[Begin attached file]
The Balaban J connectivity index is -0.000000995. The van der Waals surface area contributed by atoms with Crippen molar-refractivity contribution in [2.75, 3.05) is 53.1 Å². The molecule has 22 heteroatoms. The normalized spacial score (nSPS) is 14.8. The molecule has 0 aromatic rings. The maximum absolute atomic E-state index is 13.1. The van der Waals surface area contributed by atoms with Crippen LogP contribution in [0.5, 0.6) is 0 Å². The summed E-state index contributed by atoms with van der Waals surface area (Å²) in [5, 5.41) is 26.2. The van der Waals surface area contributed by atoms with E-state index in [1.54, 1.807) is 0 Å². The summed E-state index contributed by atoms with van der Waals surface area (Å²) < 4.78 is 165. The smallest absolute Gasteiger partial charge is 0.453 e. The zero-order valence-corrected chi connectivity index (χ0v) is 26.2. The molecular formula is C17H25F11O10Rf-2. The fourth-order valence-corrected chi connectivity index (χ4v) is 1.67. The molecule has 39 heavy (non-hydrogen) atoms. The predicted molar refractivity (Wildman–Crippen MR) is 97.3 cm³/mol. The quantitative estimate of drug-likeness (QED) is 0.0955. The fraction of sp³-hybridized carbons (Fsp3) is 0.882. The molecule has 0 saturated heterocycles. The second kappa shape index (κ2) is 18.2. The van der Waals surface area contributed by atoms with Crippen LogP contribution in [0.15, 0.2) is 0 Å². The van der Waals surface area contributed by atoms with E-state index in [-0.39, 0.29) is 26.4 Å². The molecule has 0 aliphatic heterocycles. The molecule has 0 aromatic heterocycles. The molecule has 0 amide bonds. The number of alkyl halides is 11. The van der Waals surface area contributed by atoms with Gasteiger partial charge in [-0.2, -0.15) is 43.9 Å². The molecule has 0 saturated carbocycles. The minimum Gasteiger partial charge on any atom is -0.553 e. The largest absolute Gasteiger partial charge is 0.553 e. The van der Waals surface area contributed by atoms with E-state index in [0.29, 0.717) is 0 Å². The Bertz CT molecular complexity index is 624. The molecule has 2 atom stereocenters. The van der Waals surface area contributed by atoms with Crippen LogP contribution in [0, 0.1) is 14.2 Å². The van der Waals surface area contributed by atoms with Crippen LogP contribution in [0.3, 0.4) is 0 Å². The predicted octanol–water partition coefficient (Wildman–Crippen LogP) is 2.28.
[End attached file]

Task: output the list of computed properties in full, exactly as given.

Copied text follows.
The Balaban J connectivity index is -0.000000995. The van der Waals surface area contributed by atoms with Crippen molar-refractivity contribution in [2.75, 3.05) is 53.1 Å². The molecule has 22 heteroatoms. The normalized spacial score (nSPS) is 14.8. The molecule has 0 aromatic rings. The maximum absolute atomic E-state index is 13.1. The van der Waals surface area contributed by atoms with Crippen LogP contribution in [0.5, 0.6) is 0 Å². The summed E-state index contributed by atoms with van der Waals surface area (Å²) in [5, 5.41) is 26.2. The van der Waals surface area contributed by atoms with E-state index in [1.54, 1.807) is 0 Å². The summed E-state index contributed by atoms with van der Waals surface area (Å²) < 4.78 is 165. The smallest absolute Gasteiger partial charge is 0.453 e. The zero-order valence-corrected chi connectivity index (χ0v) is 26.2. The molecular formula is C17H25F11O10Rf-2. The fourth-order valence-corrected chi connectivity index (χ4v) is 1.67. The molecule has 39 heavy (non-hydrogen) atoms. The predicted molar refractivity (Wildman–Crippen MR) is 97.3 cm³/mol. The quantitative estimate of drug-likeness (QED) is 0.0955. The fraction of sp³-hybridized carbons (Fsp3) is 0.882. The molecule has 0 saturated heterocycles. The second kappa shape index (κ2) is 18.2. The van der Waals surface area contributed by atoms with Crippen LogP contribution in [0.15, 0.2) is 0 Å². The van der Waals surface area contributed by atoms with E-state index in [-0.39, 0.29) is 26.4 Å². The molecule has 0 aliphatic heterocycles. The molecule has 0 aromatic heterocycles. The molecule has 0 amide bonds. The number of alkyl halides is 11. The van der Waals surface area contributed by atoms with Gasteiger partial charge in [-0.2, -0.15) is 43.9 Å². The molecule has 0 saturated carbocycles. The minimum Gasteiger partial charge on any atom is -0.553 e. The largest absolute Gasteiger partial charge is 0.553 e. The van der Waals surface area contributed by atoms with E-state index in [0.29, 0.717) is 0 Å². The Bertz CT molecular complexity index is 624. The molecule has 2 atom stereocenters. The van der Waals surface area contributed by atoms with Crippen LogP contribution in [0, 0.1) is 14.2 Å². The van der Waals surface area contributed by atoms with Crippen LogP contribution in [0.3, 0.4) is 0 Å². The predicted octanol–water partition coefficient (Wildman–Crippen LogP) is 2.28.